This blog post describes a new regression method in development for EQ. In regression tasks, sample data points are provided by the user in the form of input-output pairs. Existing methods for regression in EQ include least squares and compressed sensing (CS). The former requires as many observations as the number of basis terms used in the polynomial approximation, while the latter allows us to bypass this restriction assuming sparsity. Sparsity here refers to the situation where some coefficients are exactly—or close—to zero. By this assumption, the effective number of non-zero coefficients to be determined is reduced, permitting us to reduce the number of training data points.

In this post, we describe a method based on relevance vector machines (RVMs), first proposed by Tipping [1] in the context of kernel machine learning. This method interprets the regression task in a probabilistic setting, and formulates the posterior probability density of regression coefficients by the product of a likelihood and a prior term, both dependent on some hyperparameters. These hyperparameters are then optimised through maximising the marginal likelihood. Those familiar with Gaussian processes (GPs) will recognise that this is similar to a popular heuristic in fitting GPs.

This method offers two advantages

- No hard minimum on number of training samples required. In fact, it can be shown that this method promotes sparsity, driving the number of training samples required down.
- Probabilistic framework allows calculation of posterior uncertainties associated with the regression coefficients.

**Drawback of the CS method**

First, let’s explain the motivation of implementing this method by recalling the compressed sensing method for regression and a drawback in its implementation. Given a set of training input-output pairs

we fit a model

by solving the basis pursuit denoising problem,

where \mathbf{\Phi} is the polynomial design matrix of the training data. For more details, please refer to the tutorials. This minimisation problem finds the sparsest set of coefficients that fit the given training data within some noise margin \eta\geq 0. It can represent inherent noise in the data provided, or encapsulate the misfit of the polynomial model to the training data. In practice, data usually does not exactly fit to a polynomial, so a small margin of noise must be allowed. However, a priori, the value of \eta is unknown. In EQ, this hyperparameter is heuristically determined by trying multiple possible values and determining the best via cross-validation. This presents two practical challenges with this method:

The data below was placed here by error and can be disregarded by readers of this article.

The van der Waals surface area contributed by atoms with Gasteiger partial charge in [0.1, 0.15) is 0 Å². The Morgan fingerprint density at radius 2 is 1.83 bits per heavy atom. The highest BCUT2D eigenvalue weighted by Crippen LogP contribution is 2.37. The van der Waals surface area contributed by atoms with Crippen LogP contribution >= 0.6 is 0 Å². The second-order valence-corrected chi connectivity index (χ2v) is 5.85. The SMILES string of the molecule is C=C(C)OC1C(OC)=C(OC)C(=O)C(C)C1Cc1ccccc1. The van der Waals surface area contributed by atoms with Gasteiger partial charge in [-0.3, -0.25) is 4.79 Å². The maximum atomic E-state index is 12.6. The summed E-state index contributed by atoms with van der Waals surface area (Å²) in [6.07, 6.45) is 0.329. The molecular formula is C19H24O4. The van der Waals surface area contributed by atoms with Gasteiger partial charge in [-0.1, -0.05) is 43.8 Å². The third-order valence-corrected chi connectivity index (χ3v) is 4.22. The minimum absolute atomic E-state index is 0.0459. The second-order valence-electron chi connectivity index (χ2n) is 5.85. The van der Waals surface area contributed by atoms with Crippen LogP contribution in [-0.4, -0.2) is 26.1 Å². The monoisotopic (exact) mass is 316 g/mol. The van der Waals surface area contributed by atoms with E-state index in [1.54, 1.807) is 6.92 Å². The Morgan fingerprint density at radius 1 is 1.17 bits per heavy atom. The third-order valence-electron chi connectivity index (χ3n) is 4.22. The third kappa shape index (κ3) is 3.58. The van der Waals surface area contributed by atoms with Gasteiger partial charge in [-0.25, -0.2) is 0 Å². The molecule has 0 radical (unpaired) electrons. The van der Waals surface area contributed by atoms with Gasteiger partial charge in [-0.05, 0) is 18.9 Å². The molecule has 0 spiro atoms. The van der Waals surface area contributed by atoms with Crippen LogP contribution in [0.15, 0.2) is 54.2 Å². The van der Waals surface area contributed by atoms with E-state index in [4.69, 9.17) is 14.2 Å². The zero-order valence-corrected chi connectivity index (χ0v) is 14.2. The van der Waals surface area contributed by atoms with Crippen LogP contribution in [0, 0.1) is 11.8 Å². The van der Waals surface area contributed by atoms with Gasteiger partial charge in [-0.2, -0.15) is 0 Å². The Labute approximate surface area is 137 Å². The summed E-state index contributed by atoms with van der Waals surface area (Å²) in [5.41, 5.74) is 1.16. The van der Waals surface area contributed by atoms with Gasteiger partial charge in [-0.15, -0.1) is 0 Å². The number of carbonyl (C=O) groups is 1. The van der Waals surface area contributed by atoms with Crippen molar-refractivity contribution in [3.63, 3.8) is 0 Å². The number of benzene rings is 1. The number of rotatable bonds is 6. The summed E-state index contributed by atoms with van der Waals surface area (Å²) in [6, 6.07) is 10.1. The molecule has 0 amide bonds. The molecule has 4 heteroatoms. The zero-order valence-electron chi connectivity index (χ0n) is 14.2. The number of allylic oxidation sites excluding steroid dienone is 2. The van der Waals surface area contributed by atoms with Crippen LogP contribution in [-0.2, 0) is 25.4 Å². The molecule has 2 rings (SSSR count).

- Trying too many values slows down the fitting process, especially when the dimension of the problem is large.
- The values to try can at best be determined heuristically; no general rule exists that suits all problems.

Motivated by the drawbacks, a new method for sparse regression with an underdetermined training data set (fewer data points than number of basis functions) is developed.

**Relevance vector machine**

Following [1], we briefly describe the mathematical formulation of the relevance vector machine and its underlying algorithm. The regression model is formulated using a generative process with Gaussian noise \varepsilon,

where \varepsilon \sim \mathcal{N}(0, \sigma^2). The likelihood of the data is then a Gaussian,

The prior placed on the coefficients is a zero mean Gaussian, where the variances for each coefficient is specified with a hyperparameter \alpha_i.

The hyperparameters \boldsymbol{\alpha} and \beta := \sigma^{-2} are in turn specified by another prior distribution in the form of Gamma distributions

To simplify our expressions, we set a=b=d=e=0 for an uninformative prior for the hyperparameters. Using Bayes’ rule, The posterior distribution of all parameters is

For a full Bayesian treatment (e.g. getting the predictive mean and variance, not simply the maximum a posteriori estimator), the normalising term p(\mathbf{y}) = \int p(\mathbf{y}~|~\mathbf{c}, \boldsymbol{\alpha}, \beta)~ p(\mathbf{c}, \boldsymbol{\alpha}, \beta) ~d\mathbf{c} ~d\boldsymbol{\alpha}~ d\beta is required. However, this high-dimensional integral cannot be computed—a characteristic of many Bayesian inference problems. In RVM, the posterior is decomposed into two terms

The first term is a Gaussian,

where

with \mathbf{A} = \text{diag}(\alpha_1, ..., \alpha_P). The second term requires some further simplification. Since it is non-Gaussian, an approximation is made by approximating it as a point-mass centred at the maximum. To find the maximum, we observe that

and under the uniform priors for both \boldsymbol{\alpha} and \beta only the first term needs to be considered. It is a Gaussian with respect to \mathbf{y} but not to \boldsymbol{\alpha} and \beta,

The learning task for RVM is then to find the appropriate values of \boldsymbol{\alpha} and \beta that maximises this expression. Differentiating p(\mathbf{y} ~|~ \boldsymbol{\alpha}, \beta) with respect to the hyperparameters, their stationary points can be found in terms of \boldsymbol{\mu} and \mathbf{\Sigma}. Thus, an iterative approach is used to find the maximising hyperparameters. For more details, the references [1] and [2] go into more depth. Figure 1 shows the probabilistic model as a directed acyclic graph.

*Figure 1: Graphical model of RVM*

Empirically, it is observed that many of the \alpha_i 's tend to infinity as the minimisation routine progresses. This can be explained as the overall effect of the hierarchical prior placed on the coefficients integrate to a student-t distribution, which is strongly peaked at zero. The effect of this on the inference is that sparse solutions are preferred. Thus, the use of RVM in signal processing is also named “Bayesian Compressive Sensing” by the authors of [2]. Promotion of sparse solutions allow good performance in underdetermined settings with fewer data than number of basis functions.

**Implementation**